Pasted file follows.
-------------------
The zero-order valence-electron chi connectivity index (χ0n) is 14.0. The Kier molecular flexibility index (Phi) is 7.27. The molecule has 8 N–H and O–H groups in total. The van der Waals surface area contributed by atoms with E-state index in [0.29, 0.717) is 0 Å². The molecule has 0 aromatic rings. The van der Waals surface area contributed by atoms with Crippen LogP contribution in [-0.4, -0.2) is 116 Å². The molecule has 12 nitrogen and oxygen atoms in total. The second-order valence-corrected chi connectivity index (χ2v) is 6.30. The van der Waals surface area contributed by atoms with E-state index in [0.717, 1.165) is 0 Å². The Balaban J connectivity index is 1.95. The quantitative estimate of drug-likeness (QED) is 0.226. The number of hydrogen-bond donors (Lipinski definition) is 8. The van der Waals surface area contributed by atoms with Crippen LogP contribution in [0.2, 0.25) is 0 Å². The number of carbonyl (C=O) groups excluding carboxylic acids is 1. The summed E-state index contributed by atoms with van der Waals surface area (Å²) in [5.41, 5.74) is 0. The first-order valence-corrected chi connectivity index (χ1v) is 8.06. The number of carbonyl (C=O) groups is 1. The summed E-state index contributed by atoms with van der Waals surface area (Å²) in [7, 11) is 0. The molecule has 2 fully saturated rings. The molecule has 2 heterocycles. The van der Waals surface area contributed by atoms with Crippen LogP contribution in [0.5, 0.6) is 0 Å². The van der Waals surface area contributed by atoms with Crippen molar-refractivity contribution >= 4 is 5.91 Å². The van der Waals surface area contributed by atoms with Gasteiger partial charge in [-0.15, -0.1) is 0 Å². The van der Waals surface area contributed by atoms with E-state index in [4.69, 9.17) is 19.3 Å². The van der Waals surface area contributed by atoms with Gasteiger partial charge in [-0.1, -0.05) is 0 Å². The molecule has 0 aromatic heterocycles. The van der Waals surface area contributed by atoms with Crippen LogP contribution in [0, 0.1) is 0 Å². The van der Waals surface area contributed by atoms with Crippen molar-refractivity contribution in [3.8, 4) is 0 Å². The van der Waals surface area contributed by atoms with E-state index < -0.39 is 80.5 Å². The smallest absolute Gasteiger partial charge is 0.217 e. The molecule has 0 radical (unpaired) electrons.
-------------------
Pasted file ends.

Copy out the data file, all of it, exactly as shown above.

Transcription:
The zero-order valence-electron chi connectivity index (χ0n) is 14.0. The Kier molecular flexibility index (Phi) is 7.27. The molecule has 8 N–H and O–H groups in total. The van der Waals surface area contributed by atoms with E-state index in [0.29, 0.717) is 0 Å². The molecule has 0 aromatic rings. The van der Waals surface area contributed by atoms with Crippen LogP contribution in [-0.4, -0.2) is 116 Å². The molecule has 12 nitrogen and oxygen atoms in total. The second-order valence-corrected chi connectivity index (χ2v) is 6.30. The van der Waals surface area contributed by atoms with E-state index in [0.717, 1.165) is 0 Å². The Balaban J connectivity index is 1.95. The quantitative estimate of drug-likeness (QED) is 0.226. The number of hydrogen-bond donors (Lipinski definition) is 8. The van der Waals surface area contributed by atoms with Crippen LogP contribution in [0.2, 0.25) is 0 Å². The number of carbonyl (C=O) groups excluding carboxylic acids is 1. The summed E-state index contributed by atoms with van der Waals surface area (Å²) in [5.41, 5.74) is 0. The first-order valence-corrected chi connectivity index (χ1v) is 8.06. The number of carbonyl (C=O) groups is 1. The summed E-state index contributed by atoms with van der Waals surface area (Å²) in [7, 11) is 0. The molecule has 2 fully saturated rings. The molecule has 2 heterocycles. The van der Waals surface area contributed by atoms with Crippen LogP contribution in [0.5, 0.6) is 0 Å². The van der Waals surface area contributed by atoms with Crippen molar-refractivity contribution >= 4 is 5.91 Å². The van der Waals surface area contributed by atoms with Gasteiger partial charge in [-0.15, -0.1) is 0 Å². The van der Waals surface area contributed by atoms with E-state index in [4.69, 9.17) is 19.3 Å². The van der Waals surface area contributed by atoms with Gasteiger partial charge in [-0.1, -0.05) is 0 Å². The molecule has 0 aromatic heterocycles. The van der Waals surface area contributed by atoms with Crippen LogP contribution in [0, 0.1) is 0 Å². The van der Waals surface area contributed by atoms with Crippen molar-refractivity contribution in [3.8, 4) is 0 Å². The van der Waals surface area contributed by atoms with E-state index < -0.39 is 80.5 Å². The smallest absolute Gasteiger partial charge is 0.217 e. The molecule has 0 radical (unpaired) electrons.